In the summer of 1983, Nick Guest graduates from Oxford and goes to lodge with the Fedden family at their affluent Notting Hill home. It is the start of a journey which will take him into the world of high-level Tory politicians, big business and the London gay scene. Readers who were there will no doubt find themselves pondering the authenticity (or otherwise) of Hollinghurst’s portrayal of Thatcher’s Britain, while others may feel they gain an intriguing glimpse into previously unknown territory. Most importantly perhaps, the novel gives a unique insight into the insidious and devastating way AIDS impacted the lives of young gay men during the 1980s. It also reminds us how rare, even today, are truthful and explicit accounts of male gay experience in mainstream English literature.

The characters in The Line of Beauty are many and varied, and are certainly what Gerald Fedden (the ambitious Tory MP who becomes Nick’s landlord) would describe as ‘great fun’. There is a strong satirical edge to the writing, and very few characters escape unscathed, with the exception perhaps of the protagonist. Nick’s compulsion to reveal his encyclopaedic knowledge of every aspect of high culture, his bemused condescension towards those less well-informed than himself, and his penchant for questions like, ‘That Louis Quinze escritoire ... is an amazing thing, sir, surely?’ would probably benefit from a slightly more tongue-in-cheek approach. Indeed, while enjoying the author's humorous treatment of individuals who don’t know their Caravaggios from their Carpaccios, or their John Berrymans from their John Betjemans, many readers will no doubt find these individuals slightly easier to identify with than Nick himself. We never really understand where Nick is coming from emotionally. For example, a reader might assume that his over-eagerness to share his cultural knowledge is partly a defensive manoeuvre, a way of finding a niche in a world in which he would not otherwise fit. However, this is the kind of question that is not made explicit; a little more clarity might have helped the reader understand Nick’s emotional make-up at a deeper level.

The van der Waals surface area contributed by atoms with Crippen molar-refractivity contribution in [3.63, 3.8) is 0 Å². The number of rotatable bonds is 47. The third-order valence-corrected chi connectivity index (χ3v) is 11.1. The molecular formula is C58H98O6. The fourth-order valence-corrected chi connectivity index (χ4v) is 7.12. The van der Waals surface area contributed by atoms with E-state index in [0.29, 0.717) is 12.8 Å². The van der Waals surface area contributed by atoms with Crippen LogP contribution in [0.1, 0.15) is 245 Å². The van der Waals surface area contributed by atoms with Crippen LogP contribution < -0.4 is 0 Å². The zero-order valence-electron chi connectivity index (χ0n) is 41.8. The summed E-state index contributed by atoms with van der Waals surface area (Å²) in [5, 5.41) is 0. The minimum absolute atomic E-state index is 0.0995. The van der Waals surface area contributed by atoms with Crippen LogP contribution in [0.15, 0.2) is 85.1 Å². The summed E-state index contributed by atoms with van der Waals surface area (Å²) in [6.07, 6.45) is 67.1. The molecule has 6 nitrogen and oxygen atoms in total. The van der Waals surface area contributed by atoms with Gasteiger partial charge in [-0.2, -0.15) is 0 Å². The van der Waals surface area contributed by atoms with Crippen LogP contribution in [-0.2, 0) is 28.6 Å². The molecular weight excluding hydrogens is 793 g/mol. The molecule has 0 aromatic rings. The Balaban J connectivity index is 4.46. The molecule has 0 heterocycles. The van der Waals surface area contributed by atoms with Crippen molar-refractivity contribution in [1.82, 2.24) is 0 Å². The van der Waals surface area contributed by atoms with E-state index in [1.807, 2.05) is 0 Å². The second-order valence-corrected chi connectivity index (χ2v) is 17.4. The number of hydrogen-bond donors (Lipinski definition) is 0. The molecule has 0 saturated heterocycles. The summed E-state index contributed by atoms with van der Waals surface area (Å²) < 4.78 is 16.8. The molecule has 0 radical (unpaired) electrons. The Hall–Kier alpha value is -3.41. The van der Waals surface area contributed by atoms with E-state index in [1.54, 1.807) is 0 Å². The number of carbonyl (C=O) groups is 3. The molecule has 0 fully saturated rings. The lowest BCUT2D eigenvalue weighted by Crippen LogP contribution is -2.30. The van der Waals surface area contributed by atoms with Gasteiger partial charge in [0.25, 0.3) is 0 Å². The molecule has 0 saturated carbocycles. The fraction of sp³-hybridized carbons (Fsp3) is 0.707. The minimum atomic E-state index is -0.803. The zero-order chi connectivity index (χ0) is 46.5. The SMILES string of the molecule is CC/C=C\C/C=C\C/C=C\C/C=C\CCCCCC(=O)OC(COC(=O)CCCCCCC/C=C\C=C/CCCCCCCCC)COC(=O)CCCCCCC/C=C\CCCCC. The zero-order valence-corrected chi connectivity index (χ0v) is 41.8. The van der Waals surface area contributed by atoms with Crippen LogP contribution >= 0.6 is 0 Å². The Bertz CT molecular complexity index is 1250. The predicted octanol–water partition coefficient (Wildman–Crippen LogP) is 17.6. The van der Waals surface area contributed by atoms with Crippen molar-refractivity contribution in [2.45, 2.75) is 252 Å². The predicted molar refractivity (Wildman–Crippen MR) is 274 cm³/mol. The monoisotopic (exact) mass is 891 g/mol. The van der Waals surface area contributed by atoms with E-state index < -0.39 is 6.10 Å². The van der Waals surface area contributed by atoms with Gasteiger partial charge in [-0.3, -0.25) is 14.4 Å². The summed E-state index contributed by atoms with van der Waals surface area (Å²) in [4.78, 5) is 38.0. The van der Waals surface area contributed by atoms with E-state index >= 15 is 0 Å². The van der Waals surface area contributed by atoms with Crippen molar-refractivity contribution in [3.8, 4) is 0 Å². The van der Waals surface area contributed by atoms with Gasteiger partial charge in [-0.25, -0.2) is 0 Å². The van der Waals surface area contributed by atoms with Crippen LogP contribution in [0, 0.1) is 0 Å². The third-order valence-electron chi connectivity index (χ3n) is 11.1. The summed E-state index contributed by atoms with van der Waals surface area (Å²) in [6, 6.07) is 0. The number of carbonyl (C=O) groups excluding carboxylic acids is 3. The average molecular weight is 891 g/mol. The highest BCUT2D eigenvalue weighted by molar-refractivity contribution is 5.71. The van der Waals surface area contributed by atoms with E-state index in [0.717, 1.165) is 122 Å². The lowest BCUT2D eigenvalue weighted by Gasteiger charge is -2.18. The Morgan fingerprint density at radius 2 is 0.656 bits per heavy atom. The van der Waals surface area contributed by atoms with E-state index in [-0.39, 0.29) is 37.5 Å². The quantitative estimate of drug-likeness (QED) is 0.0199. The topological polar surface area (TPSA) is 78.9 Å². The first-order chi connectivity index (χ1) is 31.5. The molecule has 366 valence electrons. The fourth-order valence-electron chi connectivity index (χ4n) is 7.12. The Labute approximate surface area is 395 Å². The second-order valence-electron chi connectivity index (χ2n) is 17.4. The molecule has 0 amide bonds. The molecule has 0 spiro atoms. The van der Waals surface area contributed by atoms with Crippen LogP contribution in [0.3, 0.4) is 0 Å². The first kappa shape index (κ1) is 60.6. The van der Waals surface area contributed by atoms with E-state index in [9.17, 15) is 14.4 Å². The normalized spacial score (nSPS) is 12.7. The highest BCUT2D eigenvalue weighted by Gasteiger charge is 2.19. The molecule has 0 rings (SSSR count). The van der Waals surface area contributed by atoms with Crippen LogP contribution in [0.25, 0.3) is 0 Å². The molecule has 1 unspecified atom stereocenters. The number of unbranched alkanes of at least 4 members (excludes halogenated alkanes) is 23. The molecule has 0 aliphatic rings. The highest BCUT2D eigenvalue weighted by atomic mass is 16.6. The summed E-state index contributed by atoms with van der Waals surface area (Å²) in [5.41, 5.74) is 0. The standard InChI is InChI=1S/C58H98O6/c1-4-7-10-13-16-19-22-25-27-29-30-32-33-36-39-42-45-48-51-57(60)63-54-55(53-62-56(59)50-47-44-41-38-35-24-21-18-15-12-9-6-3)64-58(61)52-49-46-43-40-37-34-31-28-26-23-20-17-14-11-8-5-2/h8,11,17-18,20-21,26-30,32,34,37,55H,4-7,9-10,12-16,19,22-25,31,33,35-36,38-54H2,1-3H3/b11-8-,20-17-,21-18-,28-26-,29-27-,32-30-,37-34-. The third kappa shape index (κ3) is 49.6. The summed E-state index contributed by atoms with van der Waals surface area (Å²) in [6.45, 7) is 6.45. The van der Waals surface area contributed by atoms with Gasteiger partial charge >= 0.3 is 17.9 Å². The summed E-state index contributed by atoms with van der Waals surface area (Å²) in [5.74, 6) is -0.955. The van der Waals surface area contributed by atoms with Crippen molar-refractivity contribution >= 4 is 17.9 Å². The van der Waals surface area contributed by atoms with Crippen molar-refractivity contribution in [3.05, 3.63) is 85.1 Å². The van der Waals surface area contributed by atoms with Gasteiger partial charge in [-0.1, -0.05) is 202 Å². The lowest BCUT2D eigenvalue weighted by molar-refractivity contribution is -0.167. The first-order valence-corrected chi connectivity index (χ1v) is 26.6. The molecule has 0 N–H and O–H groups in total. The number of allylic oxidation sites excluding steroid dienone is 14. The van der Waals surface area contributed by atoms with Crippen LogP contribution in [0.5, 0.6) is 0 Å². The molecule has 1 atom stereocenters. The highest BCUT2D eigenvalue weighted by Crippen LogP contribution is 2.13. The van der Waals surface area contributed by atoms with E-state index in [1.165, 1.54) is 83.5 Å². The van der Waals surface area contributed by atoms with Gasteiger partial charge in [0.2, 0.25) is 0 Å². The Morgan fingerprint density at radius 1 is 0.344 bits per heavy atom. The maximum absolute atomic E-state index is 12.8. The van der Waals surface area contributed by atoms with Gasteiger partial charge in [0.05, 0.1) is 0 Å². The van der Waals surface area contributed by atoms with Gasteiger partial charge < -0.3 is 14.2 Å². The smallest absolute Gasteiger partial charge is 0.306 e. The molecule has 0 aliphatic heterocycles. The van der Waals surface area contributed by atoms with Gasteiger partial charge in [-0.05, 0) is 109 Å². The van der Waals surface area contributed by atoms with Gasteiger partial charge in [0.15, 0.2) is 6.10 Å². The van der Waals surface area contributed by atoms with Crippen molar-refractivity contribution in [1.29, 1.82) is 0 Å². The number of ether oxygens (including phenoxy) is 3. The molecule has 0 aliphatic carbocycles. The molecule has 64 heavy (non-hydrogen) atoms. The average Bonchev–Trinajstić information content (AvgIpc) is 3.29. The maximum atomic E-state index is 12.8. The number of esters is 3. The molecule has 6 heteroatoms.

Given its subject matter, the novel is inevitably rich with references to works of art, classical music and  fine antiques. If, like Sir Maurice Tipper (the ‘guest-from-hell’ at the Feddens' manoir in France),  you are unsure what a Romanesque narthex is, or if you are not familiar with boulle work, ormolu or rococo boiseries, you may feel the need of an explanatory guide (such as Book Drum!). But for the uninformed reader who wants to move smoothly through the text without consulting a guide, the sheer quantity of unfamiliar allusions may prove something of a stumbling block.

There is some wonderfully amusing and insightful writing, where the aptness of language and the behavioural nuances are extremely striking. Watch out in particular for the piano recital by the exiled daughter of an imprisoned dissident, and the account of the Tippers' visit to the manoir. Occasional sentences seem overly lengthy and complex. However this may be deliberate on the part of the author; the novel is in part a pastiche of the work of Henry James (whose writing style is notoriously convoluted).

All in all, The Line of Beauty is a thought-provoking read. I was struck by the fact that charming, insincere, corrupt politicians, dodgy businessmen and pretentious wealth are by no means exclusive to the Thatcherite era. The novel also led me to ponder the uses and abuses of knowledge, and how profoundly democratized Nick’s kind of cultural knowledge has become through the riches of the Internet. I suspect, however, that reactions to this novel will be many and varied, and that is probably one of its greatest strengths.


Click here to read a review from The Guardian

Click here to read a review from the London Review of Books

Click here to read a review from The New York Times


Reviews from the Internet:


Alan Hollinghurst's prose is simply beautiful    K.D. Oliveros,

Hollinghurst, acknowledged as one of his generation's best writers, is an incisive social and political satirist       

                                                                            Bookmarks Magazine,

Beautifully written in high Jamesian style, this is a penetrating look back to the Thatcher era in London                       


... I can only take so many pages of coke-fuelled gay sex and this novel went over my limit                                                     

                                                                              Janet Berkman,

No denying the quality of the writing. But good lord, the characters were so repellent, I cheered out loud when they all got shafted at the end

                                                                                Catherine Roberts,